Kendall Thomas, a law professor at Columbia University, and Marvin Lynn, a professor at Portland State University, sat down to explain the beginnings of CRT, its educational goals, and the motivations of those whom they believe intentionally seek to distort its true substance.
Lynn explained that the scholarly origins of CRT “is a field of studies within the law” and pushed back against media depictions that it’s an extension of Marxist ideology.
“First of all, critical race theory is a field of studies within the law. It is mostly taught in law schools and in graduate schools of education. It does not extend from Marxism, as I think we’ve heard in the media,” he said.
CRT has sparked a national conversation about the role of race and racism in school districts across the country. Thomas believes discussions in schools about race are important because without them, “you cannot educate young people to take up their responsibilities as citizens.”
“Critical race theory is concerned, above all, with addressing the literacy deficit in this country around race,” explained Thomas. “Critical race theory starts from the idea that you cannot educate young people to take up their responsibilities as citizens unless you also give them a critical racial literacy.”
Recently, state legislatures have worked to pass legislation banning CRT in schools. Tennessee Gov. Bill Lee, a Republican who signed a CRT ban into law last week, said students should be focused on togetherness and the “exceptionalism of our national” instead of division.
“We need to make sure that our kids recognize that this country is moving toward a more perfect union, that we should teach the exceptionalism of our nation and how people can live together and work together to make a greater nation, and to not teach things that inherently divide or pit either Americans against Americans or people groups against people groups,” said Lee.
Thomas suggested the CRT approach is actually designed to move the discussion about race beyond division, blame and guilt.
“A lot of American history hurts, but we have to find a way to teach that history, which is not about, and doesn’t involve blaming people, and which does not center around a fault-based narrative of White guilt,” Thomas said. “Critical race theory is that approach. And what I find so painful and dishonest is the fact that people who do not want to enlarge and diversify, uh, the conversation about race in ways that move past the narrative of fault and guilt are scapegoating critical race theory.”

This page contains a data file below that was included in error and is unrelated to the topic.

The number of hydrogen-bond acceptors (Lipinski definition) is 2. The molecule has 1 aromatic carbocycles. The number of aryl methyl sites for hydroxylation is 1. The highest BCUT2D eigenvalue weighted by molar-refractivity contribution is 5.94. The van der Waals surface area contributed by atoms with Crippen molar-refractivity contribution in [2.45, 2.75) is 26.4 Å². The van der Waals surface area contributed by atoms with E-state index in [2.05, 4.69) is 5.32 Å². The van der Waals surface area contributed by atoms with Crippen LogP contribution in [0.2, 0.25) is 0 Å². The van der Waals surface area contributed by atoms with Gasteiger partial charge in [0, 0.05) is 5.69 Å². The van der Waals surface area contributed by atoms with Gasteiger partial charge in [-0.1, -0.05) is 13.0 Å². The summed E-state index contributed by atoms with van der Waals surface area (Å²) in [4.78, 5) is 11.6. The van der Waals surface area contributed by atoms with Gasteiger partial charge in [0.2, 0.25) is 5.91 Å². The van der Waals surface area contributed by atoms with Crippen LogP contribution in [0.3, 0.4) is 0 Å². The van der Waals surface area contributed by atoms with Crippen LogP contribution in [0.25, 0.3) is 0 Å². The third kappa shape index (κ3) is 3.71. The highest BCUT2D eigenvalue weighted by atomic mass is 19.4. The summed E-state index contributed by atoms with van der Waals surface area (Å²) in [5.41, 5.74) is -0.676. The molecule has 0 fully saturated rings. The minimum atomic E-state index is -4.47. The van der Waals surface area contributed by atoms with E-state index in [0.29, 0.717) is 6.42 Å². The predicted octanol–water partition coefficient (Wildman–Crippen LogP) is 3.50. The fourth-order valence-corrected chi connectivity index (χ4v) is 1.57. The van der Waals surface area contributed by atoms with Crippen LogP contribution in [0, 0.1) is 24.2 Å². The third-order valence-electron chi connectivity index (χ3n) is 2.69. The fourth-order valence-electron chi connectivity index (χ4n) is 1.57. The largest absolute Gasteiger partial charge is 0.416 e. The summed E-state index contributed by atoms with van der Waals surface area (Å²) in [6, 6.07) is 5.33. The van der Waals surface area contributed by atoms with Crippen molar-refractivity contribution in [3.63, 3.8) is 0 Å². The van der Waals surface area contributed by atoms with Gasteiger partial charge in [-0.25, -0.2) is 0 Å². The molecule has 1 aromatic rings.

The conversation around CRT isn’t limited to just state legislatures, local school boards and PTA meetings. Last fall, former President Trump issued an executive order banning CRT and diversity training from federal government contractors. President Biden has since overturned the order. Thomas said Republicans may now be embracing the CRT debate as part of a culture war because they think it can help them win at the polls next November.
“Critical race theory, or the word, the term critical race theory, is in the news largely because of the fact that the Republican party has decided to use the phrase ‘critical race theory’ to tee up a culture war,” Thomas said. “And it’s part of their strategy, obviously, for next year’s midterm elections and they’re really following a page in the playbook that former President Trump used last year when he started mentioning critical race theory at his outdoor rallies.”
Both professors identified institutional racism, or the idea that racism is embedded in American society, as a contributing factor to racial inequity in America and in the educational system.
“Schools, like every other institution in this country — hospitals, the court system, I mean every institution in this country was sort of created and developed out of a history that unfortunately is marred by race and racism,” explained Lynn.
“Critical race theory tries to tell another story. And that’s the story of institutional or structural racism, the racism that happens behind our backs in the daily life of schools, in which kids are tracked academically because of the color of their skin,” said Thomas.
The debate has divided parents, and many worry teaching race-centered lessons to young students could be harmful. Lynn, author of “Handbook of Critical Race Theory in Education,” agreed that teachers should be careful not to “assign guilt to young children.”
“I do think teachers have to be very careful, though, about not trying to assign guilt to young children,” Lynn said. “I do think that you have to be very developmentally appropriate in terms of how you teach about these issues. You can’t teach it in the same way to kindergartners that you do to fifth- or sixth-graders.”
While both sides of the debate surrounding CRT may never agree, Thomas added that White Americans often respond to conversations about race with “rage and resistance” because many Whites have only recently come to view themselves in “racial terms.”
“For a lot of White Americans it is a challenge, I imagine, to experience the shock of recognition that for most of your life you haven’t had to think about, or see yourself in racial terms,” Thomas said. “In this conversation, in this country, conversation about race historically, um, has largely been a conversation about people of color. People of color have a race, White people don’t.
“And the shock of recognition that White people do have and live racial identities has provoked rage and resistance and resentment about any conversation regarding race that doesn’t center and give privilege and pride of place to colorblindness as an ideal.”